In this example the router receives the Broadcast message, extracts its payload ("Watch out for Davy Jones' locker"), and then sends the payload on to all of the router's routees. It is up to each each routee actor to handle the received payload message.

PoisonPill Messages

A PoisonPill message has special handling for all actors, including for routers. When any actor receives a PoisonPill message, that actor will be stopped. See the PoisonPill documentation for details.

router ! PoisonPill

For a router, which normally passes on messages to routees, it is important to realise that PoisonPill messages are processed by the router only. PoisonPill messages sent to a router will not be sent on to routees.

However, a PoisonPill message sent to a router may still affect its routees, because it will stop the router and when the router stops it also stops its children. Stopping children is normal actor behavior. The router will stop routees that it has created as children. Each child will process its current message and then stop. This may lead to some messages being unprocessed. See the documentation on Stopping actors for more information.

If you wish to stop a router and its routees, but you would like the routees to first process all the messages currently in their mailboxes, then you should not send a PoisonPill message to the router. Instead you should wrap a PoisonPill message inside a Broadcast message so that each routee will receive the PoisonPill message. Note that this will stop all routees, even if the routees aren't children of the router, i.e. even routees programmatically provided to the router.

import akka.routing.Broadcast
router ! Broadcast(PoisonPill)

With the code shown above, each routee will receive a PoisonPill message. Each routee will continue to process its messages as normal, eventually processing the PoisonPill. This will cause the routee to stop. After all routees have stopped the router will itself be stopped automatically unless it is a dynamic router, e.g. using a resizer.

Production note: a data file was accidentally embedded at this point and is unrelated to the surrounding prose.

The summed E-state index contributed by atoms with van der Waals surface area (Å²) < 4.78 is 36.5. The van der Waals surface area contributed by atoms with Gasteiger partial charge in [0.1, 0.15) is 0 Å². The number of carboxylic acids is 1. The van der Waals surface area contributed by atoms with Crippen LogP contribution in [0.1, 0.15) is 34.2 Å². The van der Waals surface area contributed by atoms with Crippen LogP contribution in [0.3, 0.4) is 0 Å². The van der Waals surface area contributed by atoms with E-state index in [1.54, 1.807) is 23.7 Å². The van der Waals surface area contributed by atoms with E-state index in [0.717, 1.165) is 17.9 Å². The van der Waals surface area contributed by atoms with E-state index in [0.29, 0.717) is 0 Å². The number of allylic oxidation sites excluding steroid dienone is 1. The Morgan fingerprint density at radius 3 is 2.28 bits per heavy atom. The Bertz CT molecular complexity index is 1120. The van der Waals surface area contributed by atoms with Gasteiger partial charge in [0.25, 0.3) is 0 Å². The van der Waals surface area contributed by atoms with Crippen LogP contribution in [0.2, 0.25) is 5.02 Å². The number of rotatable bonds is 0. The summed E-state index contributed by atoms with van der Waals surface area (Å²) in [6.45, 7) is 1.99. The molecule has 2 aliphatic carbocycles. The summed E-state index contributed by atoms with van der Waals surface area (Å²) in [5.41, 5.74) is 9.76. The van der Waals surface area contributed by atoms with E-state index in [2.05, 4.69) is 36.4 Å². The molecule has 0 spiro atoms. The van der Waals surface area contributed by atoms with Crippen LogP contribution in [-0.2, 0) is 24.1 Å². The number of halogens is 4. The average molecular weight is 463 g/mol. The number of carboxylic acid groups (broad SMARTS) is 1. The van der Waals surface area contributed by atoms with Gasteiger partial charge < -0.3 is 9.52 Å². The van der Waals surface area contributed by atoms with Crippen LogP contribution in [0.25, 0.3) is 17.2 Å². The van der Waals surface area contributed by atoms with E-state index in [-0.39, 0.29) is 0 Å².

Brendan W McAdams' excellent blog post Distributing Akka Workloads - And Shutting Down Afterwards discusses in more detail how PoisonPill messages can be used to shut down routers and routees.

Kill Messages

Kill messages are another type of message that has special handling. See Killing an Actor for general information about how actors handle Kill messages.

When a Kill message is sent to a router the router processes the message internally, and does not send it on to its routees. The router will throw an ActorKilledException and fail. It will then be either resumed, restarted or terminated, depending how it is supervised.

Routees that are children of the router will also be suspended, and will be affected by the supervision directive that is applied to the router. Routees that are not the routers children, i.e. those that were created externally to the router, will not be affected.

router ! Kill

As with the PoisonPill message, there is a distinction between killing a router, which indirectly kills its children (who happen to be routees), and killing routees directly (some of whom may not be children.) To kill routees directly the router should be sent a Kill message wrapped in a Broadcast message.

import akka.routing.Broadcast
router ! Broadcast(Kill)

Managagement Messages

  • Sending akka.routing.GetRoutees to a router actor will make it send back its currently used routees in a akka.routing.Routees message.
  • Sending akka.routing.AddRoutee to a router actor will add that routee to its collection of routees.
  • Sending akka.routing.RemoveRoutee to a router actor will remove that routee to its collection of routees.
  • Sending akka.routing.AdjustPoolSize to a pool router actor will add or remove that number of routees to its collection of routees.

These management messages may be handled after other messages, so if you send AddRoutee immediately followed an ordinary message you are not guaranteed that the routees have been changed when the ordinary message is routed. If you need to know when the change has been applied you can send AddRoutee followed by GetRoutees and when you receive the Routees reply you know that the preceding change has been applied.